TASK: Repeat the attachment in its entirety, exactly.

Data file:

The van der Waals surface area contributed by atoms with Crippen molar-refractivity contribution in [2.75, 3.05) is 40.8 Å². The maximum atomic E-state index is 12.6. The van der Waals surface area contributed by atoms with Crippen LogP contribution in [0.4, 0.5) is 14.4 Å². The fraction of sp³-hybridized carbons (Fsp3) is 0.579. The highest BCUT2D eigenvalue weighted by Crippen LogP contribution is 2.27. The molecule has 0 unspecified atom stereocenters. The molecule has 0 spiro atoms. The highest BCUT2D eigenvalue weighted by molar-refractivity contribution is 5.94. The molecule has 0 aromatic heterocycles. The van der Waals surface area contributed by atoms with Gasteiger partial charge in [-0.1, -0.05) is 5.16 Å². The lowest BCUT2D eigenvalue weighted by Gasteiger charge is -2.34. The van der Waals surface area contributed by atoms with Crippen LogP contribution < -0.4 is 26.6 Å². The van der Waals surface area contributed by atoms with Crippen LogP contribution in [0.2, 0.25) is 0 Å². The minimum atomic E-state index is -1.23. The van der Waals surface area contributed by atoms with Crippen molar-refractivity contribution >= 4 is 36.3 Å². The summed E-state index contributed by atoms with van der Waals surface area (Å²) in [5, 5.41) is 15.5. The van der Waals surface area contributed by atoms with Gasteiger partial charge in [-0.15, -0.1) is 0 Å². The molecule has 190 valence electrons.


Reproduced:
The van der Waals surface area contributed by atoms with Crippen molar-refractivity contribution in [2.75, 3.05) is 40.8 Å². The maximum atomic E-state index is 12.6. The van der Waals surface area contributed by atoms with Crippen LogP contribution in [0.4, 0.5) is 14.4 Å². The fraction of sp³-hybridized carbons (Fsp3) is 0.579. The highest BCUT2D eigenvalue weighted by Crippen LogP contribution is 2.27. The molecule has 0 unspecified atom stereocenters. The molecule has 0 spiro atoms. The highest BCUT2D eigenvalue weighted by molar-refractivity contribution is 5.94. The molecule has 0 aromatic heterocycles. The van der Waals surface area contributed by atoms with Gasteiger partial charge in [-0.1, -0.05) is 5.16 Å². The lowest BCUT2D eigenvalue weighted by Gasteiger charge is -2.34. The van der Waals surface area contributed by atoms with Crippen LogP contribution < -0.4 is 26.6 Å². The van der Waals surface area contributed by atoms with Crippen LogP contribution in [0.2, 0.25) is 0 Å². The minimum atomic E-state index is -1.23. The van der Waals surface area contributed by atoms with Crippen molar-refractivity contribution >= 4 is 36.3 Å². The summed E-state index contributed by atoms with van der Waals surface area (Å²) in [5, 5.41) is 15.5. The van der Waals surface area contributed by atoms with Gasteiger partial charge in [-0.15, -0.1) is 0 Å². The molecule has 190 valence electrons.